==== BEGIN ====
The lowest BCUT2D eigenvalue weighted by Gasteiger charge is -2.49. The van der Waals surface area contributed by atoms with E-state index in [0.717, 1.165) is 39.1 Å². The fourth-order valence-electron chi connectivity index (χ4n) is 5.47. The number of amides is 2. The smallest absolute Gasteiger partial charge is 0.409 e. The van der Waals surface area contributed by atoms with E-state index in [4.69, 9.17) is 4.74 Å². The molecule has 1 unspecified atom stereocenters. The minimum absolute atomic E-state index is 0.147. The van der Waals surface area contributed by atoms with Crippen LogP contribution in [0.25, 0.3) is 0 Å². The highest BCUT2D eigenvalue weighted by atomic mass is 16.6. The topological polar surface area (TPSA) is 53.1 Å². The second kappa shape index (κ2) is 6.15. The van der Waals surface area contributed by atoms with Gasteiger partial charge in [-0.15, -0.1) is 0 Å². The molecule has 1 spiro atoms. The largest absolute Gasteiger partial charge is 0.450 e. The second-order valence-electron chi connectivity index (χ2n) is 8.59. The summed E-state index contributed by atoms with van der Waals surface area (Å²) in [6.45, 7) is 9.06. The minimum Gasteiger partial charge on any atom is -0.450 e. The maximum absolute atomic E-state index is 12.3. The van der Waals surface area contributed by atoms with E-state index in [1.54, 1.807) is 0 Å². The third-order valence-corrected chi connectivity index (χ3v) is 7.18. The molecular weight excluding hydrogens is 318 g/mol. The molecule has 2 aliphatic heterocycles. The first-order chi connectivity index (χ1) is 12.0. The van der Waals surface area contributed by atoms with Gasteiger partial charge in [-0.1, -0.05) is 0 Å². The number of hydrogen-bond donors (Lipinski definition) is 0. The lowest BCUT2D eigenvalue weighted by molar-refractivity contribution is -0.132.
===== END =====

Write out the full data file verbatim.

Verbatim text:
The lowest BCUT2D eigenvalue weighted by Gasteiger charge is -2.49. The van der Waals surface area contributed by atoms with E-state index in [0.717, 1.165) is 39.1 Å². The fourth-order valence-electron chi connectivity index (χ4n) is 5.47. The number of amides is 2. The smallest absolute Gasteiger partial charge is 0.409 e. The van der Waals surface area contributed by atoms with E-state index in [4.69, 9.17) is 4.74 Å². The molecule has 1 unspecified atom stereocenters. The minimum absolute atomic E-state index is 0.147. The van der Waals surface area contributed by atoms with Crippen LogP contribution in [0.25, 0.3) is 0 Å². The highest BCUT2D eigenvalue weighted by atomic mass is 16.6. The topological polar surface area (TPSA) is 53.1 Å². The second kappa shape index (κ2) is 6.15. The van der Waals surface area contributed by atoms with Gasteiger partial charge in [-0.15, -0.1) is 0 Å². The molecule has 1 spiro atoms. The largest absolute Gasteiger partial charge is 0.450 e. The second-order valence-electron chi connectivity index (χ2n) is 8.59. The summed E-state index contributed by atoms with van der Waals surface area (Å²) in [6.45, 7) is 9.06. The minimum Gasteiger partial charge on any atom is -0.450 e. The maximum absolute atomic E-state index is 12.3. The van der Waals surface area contributed by atoms with E-state index in [1.54, 1.807) is 0 Å². The third-order valence-corrected chi connectivity index (χ3v) is 7.18. The molecular weight excluding hydrogens is 318 g/mol. The molecule has 2 aliphatic heterocycles. The first-order chi connectivity index (χ1) is 12.0. The van der Waals surface area contributed by atoms with Gasteiger partial charge in [-0.1, -0.05) is 0 Å². The number of hydrogen-bond donors (Lipinski definition) is 0. The lowest BCUT2D eigenvalue weighted by molar-refractivity contribution is -0.132.